1. Articles in category: Hydro

    121-128 of 128 « 1 2 3 4 5 6
    1. Falling for hydro all over again by carol wilson

      Falling for hydro all over again by carol wilson
      You can’t deny there’s a romantic ring to the idea that Niagara Falls will power Yahoo!’s next data center, being built in Lockport, N.Y. And while this is a recent development, hydroelectric power was the first renewable source of energy sought by those building data centers. The reasons are obvious – there’s nothing uncertain about hydroelectric power – its costs and benefits are well established, as is the technology that enables man to convert moving water into electricity. Before there was a major environmental push, major data center builders such as Google sought out river-side location for their largest operations, such as Google’s Oregon data center complex on the banks of the Columbia River.
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    2. Scottish Data Center Village Raises $1B

      Scottish Data Center Village Raises $1B
      Internet Villages International said this week that it has secured nearly $1 billion in financial backing for its planned 3 million square foot “data center village” in Annandale, Scotland. The company also said it will partner with APC by Schneider, which will provide the technology and infrastructure for multiple data centers on an initial 125-acre phase of the development. IVI’s long-range plans for the campus, known as ALBA1, include more than 3 million square feet of data center space with a total development cost of 1 billion pounds ($1.6 billion). Internet Villages did not identify the investor who had committed to provide 600 million pounds ($979 million) to back the project. One of the major marketing points for IVI and Scotland locations is the ability to design a data center around renewable energy sources.
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    3. International Hydropower Association World Congress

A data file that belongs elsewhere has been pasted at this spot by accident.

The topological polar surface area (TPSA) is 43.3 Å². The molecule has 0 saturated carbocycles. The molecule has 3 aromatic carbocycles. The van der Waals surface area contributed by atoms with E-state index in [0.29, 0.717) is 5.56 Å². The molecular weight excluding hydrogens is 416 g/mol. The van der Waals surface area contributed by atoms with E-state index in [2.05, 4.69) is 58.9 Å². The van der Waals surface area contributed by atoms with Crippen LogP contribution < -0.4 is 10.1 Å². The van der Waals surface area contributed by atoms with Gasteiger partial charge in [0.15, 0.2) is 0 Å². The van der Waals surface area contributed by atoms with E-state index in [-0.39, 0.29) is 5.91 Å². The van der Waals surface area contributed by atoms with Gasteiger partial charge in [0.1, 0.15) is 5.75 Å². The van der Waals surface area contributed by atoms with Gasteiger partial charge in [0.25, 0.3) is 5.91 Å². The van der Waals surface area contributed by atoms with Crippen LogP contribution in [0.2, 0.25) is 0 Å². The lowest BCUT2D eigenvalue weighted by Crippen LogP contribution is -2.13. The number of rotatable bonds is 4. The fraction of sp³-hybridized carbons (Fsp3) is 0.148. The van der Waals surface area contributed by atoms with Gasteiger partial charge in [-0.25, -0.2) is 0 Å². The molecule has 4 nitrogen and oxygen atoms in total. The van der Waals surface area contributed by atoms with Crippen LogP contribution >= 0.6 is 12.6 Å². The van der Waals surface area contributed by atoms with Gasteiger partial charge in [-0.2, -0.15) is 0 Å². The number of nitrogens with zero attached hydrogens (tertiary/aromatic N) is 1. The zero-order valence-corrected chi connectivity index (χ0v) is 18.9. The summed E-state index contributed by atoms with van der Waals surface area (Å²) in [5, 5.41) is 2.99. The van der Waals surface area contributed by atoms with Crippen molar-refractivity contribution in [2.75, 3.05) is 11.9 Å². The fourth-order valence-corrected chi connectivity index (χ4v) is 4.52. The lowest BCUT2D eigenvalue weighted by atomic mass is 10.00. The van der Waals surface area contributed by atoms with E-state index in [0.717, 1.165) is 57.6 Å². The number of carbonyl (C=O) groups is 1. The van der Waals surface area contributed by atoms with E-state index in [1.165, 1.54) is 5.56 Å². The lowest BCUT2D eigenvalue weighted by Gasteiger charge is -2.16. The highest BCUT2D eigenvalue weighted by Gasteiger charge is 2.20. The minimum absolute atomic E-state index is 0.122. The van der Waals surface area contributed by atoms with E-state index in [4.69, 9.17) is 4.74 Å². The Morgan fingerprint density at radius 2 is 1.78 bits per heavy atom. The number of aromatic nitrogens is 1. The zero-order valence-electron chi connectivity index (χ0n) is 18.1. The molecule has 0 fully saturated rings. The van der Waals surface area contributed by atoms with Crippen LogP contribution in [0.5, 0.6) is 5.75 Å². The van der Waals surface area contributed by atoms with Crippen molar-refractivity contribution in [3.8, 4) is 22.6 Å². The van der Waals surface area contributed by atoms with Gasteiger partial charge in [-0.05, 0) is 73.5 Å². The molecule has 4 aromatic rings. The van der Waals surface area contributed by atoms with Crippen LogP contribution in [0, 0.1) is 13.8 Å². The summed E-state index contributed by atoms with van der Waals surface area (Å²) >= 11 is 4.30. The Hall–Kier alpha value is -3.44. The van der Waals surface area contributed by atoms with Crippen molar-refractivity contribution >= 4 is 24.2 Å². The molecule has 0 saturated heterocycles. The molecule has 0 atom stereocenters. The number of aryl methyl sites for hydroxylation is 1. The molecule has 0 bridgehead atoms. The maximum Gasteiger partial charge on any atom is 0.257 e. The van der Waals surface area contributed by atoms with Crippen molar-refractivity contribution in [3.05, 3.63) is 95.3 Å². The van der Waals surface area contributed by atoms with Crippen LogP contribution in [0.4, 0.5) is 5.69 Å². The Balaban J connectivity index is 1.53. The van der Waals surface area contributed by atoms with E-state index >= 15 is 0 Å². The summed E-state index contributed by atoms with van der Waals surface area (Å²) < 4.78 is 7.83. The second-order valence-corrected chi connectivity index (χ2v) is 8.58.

International Hydropower Association World Congress
      Melting banks. A tumbling currency. More lousy Björk singles. Iceland's pride has taken a pummeling over the past year. But delegates at this summit will discover that the Arctic nation still has one thing to boast about: its ability to turn water into watts. Hydroelectric dams generate more than 80% of Iceland's electricity. That cheap, clean power could reenergize the economy by attracting electricity-hungry industries. Alcoa has opened a $1 billion aluminum smelter in eastern Iceland, and Microsoft and Google are reportedly considering the country as a data-center site.
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      Mentions: Iceland
    4. The price of carbon and your data center by Doug Mohney

      The price of carbon and your data center by Doug Mohney
      Recent market trading in Europe and U.S. estimates put the price of carbon at around $20 a ton today. By 2010, the non-profit Investor Responsibility Research Center thinks that the world will see pricing of $28.24 per ton, says Forbes. Regardless of the mechanism – a flat carbon emitter tax, cap-and-trade policies, or carbon offset buys – data center operators have to start factoring in the cost of carbon into their operation. First, let’s be honest: It is hard to predict the future with great certainty, doubly so when we move from lies, damned lies, and statistics into the realm of computer modeling built on assumptions that may or may not have to do anything with the real world. However, having said that, barring a sudden set of breakthroughs in energy generation and/or conservation, your electric bill has a good chance of having a carbon tax built into ...